In most cases, operators employ similar promotional strategies to each other, with only the gentlest nod towards branding. Customer volume breakthroughs have been reliant on big ad spend, heavy online budgets and even heavier jackpots. The result, a confused and noisy marketplace populated by multiple operators without clear differentiable propositions. There may be subtle differences in site design and product offering but for customers these are invisible.

The problem with a commodity market, characterised by a few big players, and many smaller players eager to gain a slice of the pie is that the quickest, easiest way to grow is to steal share. And that means cutting prices, offering deals and discounts. It’s expensive, cut-throat and everyone is doing it. From an existing player and customer perspective this is all very good news, competing operators offering brand switching deals. The result is everyone wins and everyone loses as players and customers shift from one operator to another and back again. Promiscuous customers in every market will switch all day for a better deal. But the worrying thing for the industry is that this does nothing to grow the market.

Why? Because new entrants aren’t excited by discounting. There are few potential new customers who haven’t considered buying a ticket. Those that want to play are playing. Those who no longer play have rejected current propositions because they don’t see the value in them. New entrants, at the younger end of the spectrum, are simply not excited by the propositions on offer. So, what’s to be done?

If operators start from the premise that they want trial from new players, then the very first thing to do is address customers’ attitude to risk. The biggest barrier to entry remains customer concerns around first purchase risk. The risk factors in this market are many, be it a lack of customer awareness of the branded operators, uncertainty around pay-out processes, or low levels of positive word of mouth.

New customers need the perception of risk taken away from them They want to know what they’re getting before they part with any cash. Which is exactly why sampling, free trial, money back guarantees and testimonials all work as effective trialling mechanics across a multitude of brands in many different sectors worldwide. Brand marketers recognise that customers don’t buy a product or service for the first time just because they’re going to get more of it.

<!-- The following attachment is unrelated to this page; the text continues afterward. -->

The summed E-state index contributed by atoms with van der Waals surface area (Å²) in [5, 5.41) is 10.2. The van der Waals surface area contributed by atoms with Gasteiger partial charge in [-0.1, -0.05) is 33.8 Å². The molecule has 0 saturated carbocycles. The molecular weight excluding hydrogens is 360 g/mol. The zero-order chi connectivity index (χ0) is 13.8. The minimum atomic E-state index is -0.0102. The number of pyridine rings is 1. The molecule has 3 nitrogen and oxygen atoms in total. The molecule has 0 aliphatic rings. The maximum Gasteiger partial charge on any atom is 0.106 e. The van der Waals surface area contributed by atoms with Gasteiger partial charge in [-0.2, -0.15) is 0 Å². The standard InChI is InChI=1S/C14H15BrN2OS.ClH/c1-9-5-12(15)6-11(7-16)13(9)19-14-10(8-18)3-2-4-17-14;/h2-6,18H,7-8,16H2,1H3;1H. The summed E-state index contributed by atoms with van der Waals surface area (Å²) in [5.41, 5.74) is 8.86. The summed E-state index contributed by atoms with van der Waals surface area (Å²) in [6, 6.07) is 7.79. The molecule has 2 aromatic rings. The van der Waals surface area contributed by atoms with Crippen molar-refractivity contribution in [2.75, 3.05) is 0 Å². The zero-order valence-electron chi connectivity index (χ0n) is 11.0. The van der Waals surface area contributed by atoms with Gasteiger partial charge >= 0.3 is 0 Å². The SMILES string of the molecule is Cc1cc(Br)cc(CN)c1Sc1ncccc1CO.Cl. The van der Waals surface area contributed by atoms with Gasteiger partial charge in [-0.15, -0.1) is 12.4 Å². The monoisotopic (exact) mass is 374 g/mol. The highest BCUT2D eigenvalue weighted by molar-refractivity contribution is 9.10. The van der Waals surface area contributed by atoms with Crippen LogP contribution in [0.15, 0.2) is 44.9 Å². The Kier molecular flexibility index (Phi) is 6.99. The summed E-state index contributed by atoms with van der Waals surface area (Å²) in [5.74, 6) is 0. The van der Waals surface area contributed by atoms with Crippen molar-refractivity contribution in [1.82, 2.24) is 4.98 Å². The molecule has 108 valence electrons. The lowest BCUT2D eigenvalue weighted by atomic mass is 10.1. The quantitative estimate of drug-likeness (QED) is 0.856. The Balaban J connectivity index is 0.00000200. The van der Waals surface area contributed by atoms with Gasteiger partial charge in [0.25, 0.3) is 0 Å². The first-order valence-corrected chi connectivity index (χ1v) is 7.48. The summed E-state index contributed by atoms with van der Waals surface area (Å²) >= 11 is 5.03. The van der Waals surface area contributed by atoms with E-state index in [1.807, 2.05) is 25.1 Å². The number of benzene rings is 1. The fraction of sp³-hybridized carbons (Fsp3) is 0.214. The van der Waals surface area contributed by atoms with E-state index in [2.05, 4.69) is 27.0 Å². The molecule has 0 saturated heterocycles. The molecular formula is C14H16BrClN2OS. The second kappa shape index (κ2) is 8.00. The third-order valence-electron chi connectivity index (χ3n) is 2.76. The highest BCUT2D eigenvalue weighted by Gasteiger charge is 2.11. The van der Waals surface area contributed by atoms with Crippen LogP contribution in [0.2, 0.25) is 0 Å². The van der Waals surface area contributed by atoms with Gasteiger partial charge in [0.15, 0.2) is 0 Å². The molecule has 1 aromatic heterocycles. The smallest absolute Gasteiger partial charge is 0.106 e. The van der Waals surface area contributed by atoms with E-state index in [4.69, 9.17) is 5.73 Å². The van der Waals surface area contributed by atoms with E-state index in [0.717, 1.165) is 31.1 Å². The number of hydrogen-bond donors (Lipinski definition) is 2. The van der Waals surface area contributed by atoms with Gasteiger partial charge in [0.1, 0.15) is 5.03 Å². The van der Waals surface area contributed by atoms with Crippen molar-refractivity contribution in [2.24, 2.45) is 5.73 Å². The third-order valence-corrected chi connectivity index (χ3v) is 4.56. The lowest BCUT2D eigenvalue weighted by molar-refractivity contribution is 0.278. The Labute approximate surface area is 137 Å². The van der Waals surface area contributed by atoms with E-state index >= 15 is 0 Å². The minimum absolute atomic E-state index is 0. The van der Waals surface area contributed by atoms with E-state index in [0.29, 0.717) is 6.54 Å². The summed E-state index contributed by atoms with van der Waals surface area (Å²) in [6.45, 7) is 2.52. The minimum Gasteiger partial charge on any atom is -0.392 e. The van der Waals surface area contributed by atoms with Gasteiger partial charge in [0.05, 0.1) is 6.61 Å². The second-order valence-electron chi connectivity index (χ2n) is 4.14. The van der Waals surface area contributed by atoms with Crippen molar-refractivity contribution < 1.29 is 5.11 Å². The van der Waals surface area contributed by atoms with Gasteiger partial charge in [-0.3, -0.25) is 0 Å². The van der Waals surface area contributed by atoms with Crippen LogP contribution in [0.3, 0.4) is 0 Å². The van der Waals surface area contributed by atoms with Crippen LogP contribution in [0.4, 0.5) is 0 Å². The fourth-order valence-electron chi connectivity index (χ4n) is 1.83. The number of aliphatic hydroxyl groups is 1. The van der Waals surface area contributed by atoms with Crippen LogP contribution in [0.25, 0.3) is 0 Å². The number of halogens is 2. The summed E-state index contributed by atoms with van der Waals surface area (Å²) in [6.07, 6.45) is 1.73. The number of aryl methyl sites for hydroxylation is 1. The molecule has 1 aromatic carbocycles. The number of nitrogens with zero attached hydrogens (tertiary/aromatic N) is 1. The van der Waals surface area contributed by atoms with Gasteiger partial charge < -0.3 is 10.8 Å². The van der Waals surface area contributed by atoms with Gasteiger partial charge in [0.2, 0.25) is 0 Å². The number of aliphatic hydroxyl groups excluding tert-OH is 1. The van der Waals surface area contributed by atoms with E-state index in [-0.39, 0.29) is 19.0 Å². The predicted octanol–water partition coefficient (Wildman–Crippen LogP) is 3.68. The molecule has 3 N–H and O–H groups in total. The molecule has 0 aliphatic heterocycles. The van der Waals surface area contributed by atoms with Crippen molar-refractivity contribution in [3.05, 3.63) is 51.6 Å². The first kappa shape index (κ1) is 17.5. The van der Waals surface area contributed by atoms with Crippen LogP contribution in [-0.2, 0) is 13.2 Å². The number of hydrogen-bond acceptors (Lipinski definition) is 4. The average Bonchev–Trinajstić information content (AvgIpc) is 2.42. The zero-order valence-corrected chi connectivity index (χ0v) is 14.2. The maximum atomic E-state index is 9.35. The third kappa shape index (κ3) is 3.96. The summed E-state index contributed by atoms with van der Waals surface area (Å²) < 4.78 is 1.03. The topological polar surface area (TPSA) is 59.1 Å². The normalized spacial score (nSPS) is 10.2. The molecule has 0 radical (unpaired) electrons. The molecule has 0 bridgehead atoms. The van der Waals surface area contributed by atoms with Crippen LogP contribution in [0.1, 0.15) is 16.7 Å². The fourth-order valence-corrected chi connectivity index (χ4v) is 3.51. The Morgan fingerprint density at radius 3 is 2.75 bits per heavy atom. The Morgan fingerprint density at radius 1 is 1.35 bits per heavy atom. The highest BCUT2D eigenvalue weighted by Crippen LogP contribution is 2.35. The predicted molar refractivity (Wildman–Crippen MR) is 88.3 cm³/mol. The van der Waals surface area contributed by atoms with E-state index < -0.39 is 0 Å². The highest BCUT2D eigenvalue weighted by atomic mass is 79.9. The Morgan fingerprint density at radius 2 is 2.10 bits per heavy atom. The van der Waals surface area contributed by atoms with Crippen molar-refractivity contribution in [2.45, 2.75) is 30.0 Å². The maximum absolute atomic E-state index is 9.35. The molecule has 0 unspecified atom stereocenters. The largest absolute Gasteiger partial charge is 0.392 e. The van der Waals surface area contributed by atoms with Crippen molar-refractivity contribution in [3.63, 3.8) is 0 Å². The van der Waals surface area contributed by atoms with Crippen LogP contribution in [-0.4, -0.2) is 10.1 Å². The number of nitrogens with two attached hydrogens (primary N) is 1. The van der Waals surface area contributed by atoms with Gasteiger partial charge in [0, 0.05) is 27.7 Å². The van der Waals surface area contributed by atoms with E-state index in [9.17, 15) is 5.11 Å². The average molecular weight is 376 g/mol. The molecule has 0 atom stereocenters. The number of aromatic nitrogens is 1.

So why aren’t new customers buying? Because the operators aren’t thinking about what the customers might want – not only reduced risk but clear, fun, engaging and impactful offers. Lottery marketers need to embrace change, and get out of their creative and marketing comfort zones. They need to start thinking about how they can add the 4 Is of Promotional Marketing to their current Marketing plans.

The 4 Is?

Impact; Information; Involvement and Incentive. Important as it is, for too long it has all been just about the incentive.

  • Impact – The job of marketing must be to poke and provoke customers into action.
  • Information – Make it easy for customers to engage by clear, simple promotions
  • Incentive – make offers relevant. Look to reduce player risk by adding value, whether through gamification, experiential events, or just fun ways of generating interaction.
  • Involvement – Customers are looking for more involved relationships with brands. The more involved they actually feel, the more willing they’ll be to recommend a new lottery and talk about it.

Lotteries need to start to learn the language of brands and embrace a new approach that is about building an involving relationship between customer and brand that stands apart from jackpot sizes and price offers. Carry on as is and the only winners will be those operators with the deepest pockets, those who hope to outlast their competition, and they’ll be more than happy to do so by buying market share. They can afford to play a long game. Most can’t.

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Latest news…

Unknown Unknowns that may cost you your entire iGaming business

State of Slot Gaming – Part Three

State of Slot Gaming – Part Two

State of Slot Gaming – Part One

More effective customer acquisition for lotteries